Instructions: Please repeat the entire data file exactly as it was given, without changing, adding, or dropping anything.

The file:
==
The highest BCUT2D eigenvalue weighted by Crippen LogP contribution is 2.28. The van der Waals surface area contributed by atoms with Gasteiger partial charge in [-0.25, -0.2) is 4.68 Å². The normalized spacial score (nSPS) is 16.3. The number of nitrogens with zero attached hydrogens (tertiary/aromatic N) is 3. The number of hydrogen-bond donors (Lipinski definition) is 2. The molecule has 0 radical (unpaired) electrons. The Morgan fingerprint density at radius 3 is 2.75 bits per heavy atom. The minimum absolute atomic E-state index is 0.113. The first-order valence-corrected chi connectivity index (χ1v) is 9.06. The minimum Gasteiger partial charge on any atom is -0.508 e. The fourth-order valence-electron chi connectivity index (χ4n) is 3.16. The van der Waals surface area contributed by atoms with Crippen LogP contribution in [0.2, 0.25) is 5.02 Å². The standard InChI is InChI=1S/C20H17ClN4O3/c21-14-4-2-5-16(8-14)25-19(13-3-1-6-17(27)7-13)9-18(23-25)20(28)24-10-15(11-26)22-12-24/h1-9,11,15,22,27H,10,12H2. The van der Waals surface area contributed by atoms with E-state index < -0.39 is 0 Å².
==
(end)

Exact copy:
The highest BCUT2D eigenvalue weighted by Crippen LogP contribution is 2.28. The van der Waals surface area contributed by atoms with Gasteiger partial charge in [-0.25, -0.2) is 4.68 Å². The normalized spacial score (nSPS) is 16.3. The number of nitrogens with zero attached hydrogens (tertiary/aromatic N) is 3. The number of hydrogen-bond donors (Lipinski definition) is 2. The molecule has 0 radical (unpaired) electrons. The Morgan fingerprint density at radius 3 is 2.75 bits per heavy atom. The minimum absolute atomic E-state index is 0.113. The first-order valence-corrected chi connectivity index (χ1v) is 9.06. The minimum Gasteiger partial charge on any atom is -0.508 e. The fourth-order valence-electron chi connectivity index (χ4n) is 3.16. The van der Waals surface area contributed by atoms with Crippen LogP contribution in [0.2, 0.25) is 5.02 Å². The standard InChI is InChI=1S/C20H17ClN4O3/c21-14-4-2-5-16(8-14)25-19(13-3-1-6-17(27)7-13)9-18(23-25)20(28)24-10-15(11-26)22-12-24/h1-9,11,15,22,27H,10,12H2. The van der Waals surface area contributed by atoms with E-state index < -0.39 is 0 Å².